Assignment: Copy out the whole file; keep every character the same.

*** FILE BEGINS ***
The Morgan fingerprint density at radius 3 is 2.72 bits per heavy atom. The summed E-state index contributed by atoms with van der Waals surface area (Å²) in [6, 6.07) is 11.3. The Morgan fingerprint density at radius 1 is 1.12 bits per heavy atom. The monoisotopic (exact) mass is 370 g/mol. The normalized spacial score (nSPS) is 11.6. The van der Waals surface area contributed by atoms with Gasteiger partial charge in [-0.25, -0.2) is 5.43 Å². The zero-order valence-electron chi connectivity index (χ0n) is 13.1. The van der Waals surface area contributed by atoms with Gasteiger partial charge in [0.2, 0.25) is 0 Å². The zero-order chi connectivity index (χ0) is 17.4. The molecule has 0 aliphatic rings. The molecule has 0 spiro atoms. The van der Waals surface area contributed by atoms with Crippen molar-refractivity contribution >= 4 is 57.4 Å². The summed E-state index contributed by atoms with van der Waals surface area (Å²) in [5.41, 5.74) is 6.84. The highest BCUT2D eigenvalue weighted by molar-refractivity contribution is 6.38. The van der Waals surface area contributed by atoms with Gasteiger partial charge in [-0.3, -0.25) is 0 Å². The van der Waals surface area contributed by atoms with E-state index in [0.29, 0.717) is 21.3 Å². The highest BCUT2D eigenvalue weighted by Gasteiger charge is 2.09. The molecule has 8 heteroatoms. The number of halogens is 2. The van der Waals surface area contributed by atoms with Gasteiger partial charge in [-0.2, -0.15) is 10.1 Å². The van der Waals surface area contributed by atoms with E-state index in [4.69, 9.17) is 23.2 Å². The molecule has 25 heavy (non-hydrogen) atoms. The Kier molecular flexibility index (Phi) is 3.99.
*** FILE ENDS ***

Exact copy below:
The Morgan fingerprint density at radius 3 is 2.72 bits per heavy atom. The summed E-state index contributed by atoms with van der Waals surface area (Å²) in [6, 6.07) is 11.3. The Morgan fingerprint density at radius 1 is 1.12 bits per heavy atom. The monoisotopic (exact) mass is 370 g/mol. The normalized spacial score (nSPS) is 11.6. The van der Waals surface area contributed by atoms with Gasteiger partial charge in [-0.25, -0.2) is 5.43 Å². The zero-order valence-electron chi connectivity index (χ0n) is 13.1. The van der Waals surface area contributed by atoms with Gasteiger partial charge in [0.2, 0.25) is 0 Å². The zero-order chi connectivity index (χ0) is 17.4. The molecule has 0 aliphatic rings. The molecule has 0 spiro atoms. The van der Waals surface area contributed by atoms with Crippen molar-refractivity contribution >= 4 is 57.4 Å². The summed E-state index contributed by atoms with van der Waals surface area (Å²) in [5.41, 5.74) is 6.84. The highest BCUT2D eigenvalue weighted by molar-refractivity contribution is 6.38. The van der Waals surface area contributed by atoms with Gasteiger partial charge in [-0.3, -0.25) is 0 Å². The van der Waals surface area contributed by atoms with E-state index in [0.29, 0.717) is 21.3 Å². The highest BCUT2D eigenvalue weighted by Gasteiger charge is 2.09. The molecule has 8 heteroatoms. The number of halogens is 2. The van der Waals surface area contributed by atoms with Gasteiger partial charge in [-0.2, -0.15) is 10.1 Å². The van der Waals surface area contributed by atoms with E-state index in [4.69, 9.17) is 23.2 Å². The molecule has 25 heavy (non-hydrogen) atoms. The Kier molecular flexibility index (Phi) is 3.99.